Hi Everyone!Over the years I've seen it stated numerous times that shooting heavy pellets in "non-magnum" springers can cause spring damage or at least drastically shorten spring life. I never really thought about it much until a little while ago, but then I got curious...After thinking about it for a little while I realized that I couldn't really figure out why a heavy pellet would have an adverse effect on the spring. Not saying it isn't true - just wondering about the mechanics involved... When the trigger is pulled, the spring pushes the piston forward compressing air. Once the air pressure is enough to move the pellet (function of bore diameter, pellet weight, and pellet/bore static friction) it is accelerated down the bore. I can see that lighter pellets and/or pellets that fit looser would move at lower (likely much lower) than average pressure. On the other hand, heavy pellets and/or ones fitting tightly in the bore would require more than average pressure.I don't know the relative importance of pellet fit vs weight. Would a light pellet with a tight fit start moving easier/sooner than a heavy pellet with a normal fit? Or the opposite?Assuming a "normal" pellet fit, how much peak pressure difference would there be between, for example, a 7.9 grain and a 10.5 grain .177 pellet"? This is just me thinking out loud.Now to my real question... Let's assume that the answer to the question above is something like 20% more. How would that cause spring problems? As I understand it, the piston stops before it contacts the end of the compression cylinder even for a light grain pellet, then bounces back a little - before finally completing it's stroke as or slightly after the pellet departs the barrel. Would the heavier pellet and higher peak pressure cause the piston to rebound more violently? Would it dramatically change the rebound distance, velocity, and acceleration? Would this rebound physics change directly shorten spring life, or could it be due to the change somehow exciting one of the spring resonant frequencies?Sadly, I have way more stupid questions than answers...bes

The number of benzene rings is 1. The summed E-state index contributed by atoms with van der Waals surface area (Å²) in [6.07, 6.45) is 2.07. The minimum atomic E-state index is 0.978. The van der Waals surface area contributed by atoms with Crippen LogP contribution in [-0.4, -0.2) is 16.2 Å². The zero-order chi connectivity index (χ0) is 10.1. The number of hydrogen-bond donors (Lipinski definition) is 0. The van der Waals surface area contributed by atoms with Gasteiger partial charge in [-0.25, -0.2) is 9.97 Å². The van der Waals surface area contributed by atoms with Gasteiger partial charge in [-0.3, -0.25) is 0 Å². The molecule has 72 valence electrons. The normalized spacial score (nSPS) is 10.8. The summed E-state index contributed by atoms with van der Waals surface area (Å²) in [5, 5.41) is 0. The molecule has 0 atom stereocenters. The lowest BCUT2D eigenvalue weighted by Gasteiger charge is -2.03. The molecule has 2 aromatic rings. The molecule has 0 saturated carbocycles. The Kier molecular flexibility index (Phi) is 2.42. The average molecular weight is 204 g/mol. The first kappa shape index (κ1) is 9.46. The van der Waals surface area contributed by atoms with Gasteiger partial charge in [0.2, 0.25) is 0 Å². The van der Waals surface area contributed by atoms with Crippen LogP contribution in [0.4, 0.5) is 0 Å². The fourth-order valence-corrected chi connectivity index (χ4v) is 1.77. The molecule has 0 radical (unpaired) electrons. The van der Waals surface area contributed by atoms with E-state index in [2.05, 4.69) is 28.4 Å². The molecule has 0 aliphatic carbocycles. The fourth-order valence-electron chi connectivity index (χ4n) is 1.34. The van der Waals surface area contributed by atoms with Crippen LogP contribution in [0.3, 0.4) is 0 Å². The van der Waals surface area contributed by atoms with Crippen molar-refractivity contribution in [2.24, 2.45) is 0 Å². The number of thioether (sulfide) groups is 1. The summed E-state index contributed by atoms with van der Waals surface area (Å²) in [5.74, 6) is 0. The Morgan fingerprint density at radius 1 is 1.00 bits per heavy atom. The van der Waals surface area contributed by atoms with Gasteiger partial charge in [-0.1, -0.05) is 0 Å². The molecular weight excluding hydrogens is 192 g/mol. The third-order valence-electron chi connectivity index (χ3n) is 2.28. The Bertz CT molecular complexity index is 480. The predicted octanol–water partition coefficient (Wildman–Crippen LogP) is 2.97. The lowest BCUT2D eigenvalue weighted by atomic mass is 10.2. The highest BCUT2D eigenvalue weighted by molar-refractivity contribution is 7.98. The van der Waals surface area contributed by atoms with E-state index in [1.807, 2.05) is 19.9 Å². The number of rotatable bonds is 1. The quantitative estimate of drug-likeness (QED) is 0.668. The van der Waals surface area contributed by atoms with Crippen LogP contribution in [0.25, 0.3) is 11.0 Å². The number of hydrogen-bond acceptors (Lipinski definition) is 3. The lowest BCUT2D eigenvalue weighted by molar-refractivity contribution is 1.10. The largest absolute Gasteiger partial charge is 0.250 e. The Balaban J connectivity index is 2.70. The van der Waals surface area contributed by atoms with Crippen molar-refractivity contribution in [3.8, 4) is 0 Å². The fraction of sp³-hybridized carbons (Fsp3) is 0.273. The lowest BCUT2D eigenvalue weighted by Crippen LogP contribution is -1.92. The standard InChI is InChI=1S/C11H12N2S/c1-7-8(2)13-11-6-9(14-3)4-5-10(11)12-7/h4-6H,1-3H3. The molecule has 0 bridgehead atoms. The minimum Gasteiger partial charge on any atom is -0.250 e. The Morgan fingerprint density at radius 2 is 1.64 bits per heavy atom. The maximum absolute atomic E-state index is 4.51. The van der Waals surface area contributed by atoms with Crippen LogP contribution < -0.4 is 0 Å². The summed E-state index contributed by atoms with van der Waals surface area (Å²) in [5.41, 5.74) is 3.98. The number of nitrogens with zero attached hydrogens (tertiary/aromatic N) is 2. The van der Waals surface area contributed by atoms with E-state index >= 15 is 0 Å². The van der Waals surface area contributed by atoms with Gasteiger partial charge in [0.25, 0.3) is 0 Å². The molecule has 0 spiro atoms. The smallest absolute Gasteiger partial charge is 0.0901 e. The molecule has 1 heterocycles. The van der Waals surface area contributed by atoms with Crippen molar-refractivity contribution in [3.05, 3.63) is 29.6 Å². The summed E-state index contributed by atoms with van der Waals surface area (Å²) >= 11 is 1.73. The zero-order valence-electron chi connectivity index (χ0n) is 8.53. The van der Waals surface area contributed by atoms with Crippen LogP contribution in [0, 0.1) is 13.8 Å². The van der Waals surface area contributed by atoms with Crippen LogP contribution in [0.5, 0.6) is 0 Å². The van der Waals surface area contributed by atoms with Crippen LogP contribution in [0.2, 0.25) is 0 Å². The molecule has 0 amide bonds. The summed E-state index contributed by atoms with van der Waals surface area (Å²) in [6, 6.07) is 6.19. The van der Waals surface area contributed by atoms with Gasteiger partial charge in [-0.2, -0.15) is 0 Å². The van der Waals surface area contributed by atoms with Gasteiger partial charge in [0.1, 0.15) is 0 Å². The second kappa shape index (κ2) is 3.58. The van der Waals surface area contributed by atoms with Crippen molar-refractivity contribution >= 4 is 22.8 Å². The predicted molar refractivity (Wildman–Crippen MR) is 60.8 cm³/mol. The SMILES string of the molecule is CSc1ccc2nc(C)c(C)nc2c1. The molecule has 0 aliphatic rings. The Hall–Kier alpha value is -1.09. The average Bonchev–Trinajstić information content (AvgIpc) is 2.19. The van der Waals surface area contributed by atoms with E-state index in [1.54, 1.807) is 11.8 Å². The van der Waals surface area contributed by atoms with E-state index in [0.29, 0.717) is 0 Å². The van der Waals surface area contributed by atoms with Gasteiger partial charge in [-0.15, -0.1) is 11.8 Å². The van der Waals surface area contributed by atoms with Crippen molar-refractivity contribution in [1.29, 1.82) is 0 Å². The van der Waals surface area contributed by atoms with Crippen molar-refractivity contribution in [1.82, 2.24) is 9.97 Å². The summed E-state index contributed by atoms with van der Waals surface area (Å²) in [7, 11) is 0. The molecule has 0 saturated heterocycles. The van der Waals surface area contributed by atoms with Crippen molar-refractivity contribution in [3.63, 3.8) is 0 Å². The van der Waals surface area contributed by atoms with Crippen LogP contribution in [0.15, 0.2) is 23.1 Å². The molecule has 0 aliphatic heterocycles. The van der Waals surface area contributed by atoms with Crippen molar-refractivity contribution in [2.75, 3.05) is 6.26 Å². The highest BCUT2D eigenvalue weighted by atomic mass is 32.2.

I would thing compressing the spring. Over and over would do the damage over time ( kinda like twisting a wire so to say) The release of the spring just brings it back to natural . The compress and the release over time fall under fatigue then the quality of the spring steel to last under that.Know nda to they say don't leave a springer cocked over a period of time/ storage.Also I would think the rubber parts like seal would "" blow out"" way before the spring fails over use and pressure of shotsI'm no expert but just my opinion and thinking
This is a myth.
These worries about spring life are nonsense, That just somebody who thinks things last forever, and they don't! a spring costs $20 bucks! + shipping quality springs! and will probably 15 to 20k shots that's a lot of shooting!
Quote from: Robert 5mm on May 10, 2021, 06:40:36 PMThis is a myth.If they did, then any springer offered in multiple calibers would have cascading spring life base on caliber. So a HW95 in 177 would have a longer life than a 20, which in turn would be longer lived than a 22, and a 25 would be shortest of all.Wouldn’t we see more people complain about broken spring with the larger caliber guns of the same model? Have I missed those threads? Sure the load is different, and there may be some small difference, but I doubt it would be noticeable. I go with old wives tale instead of myth.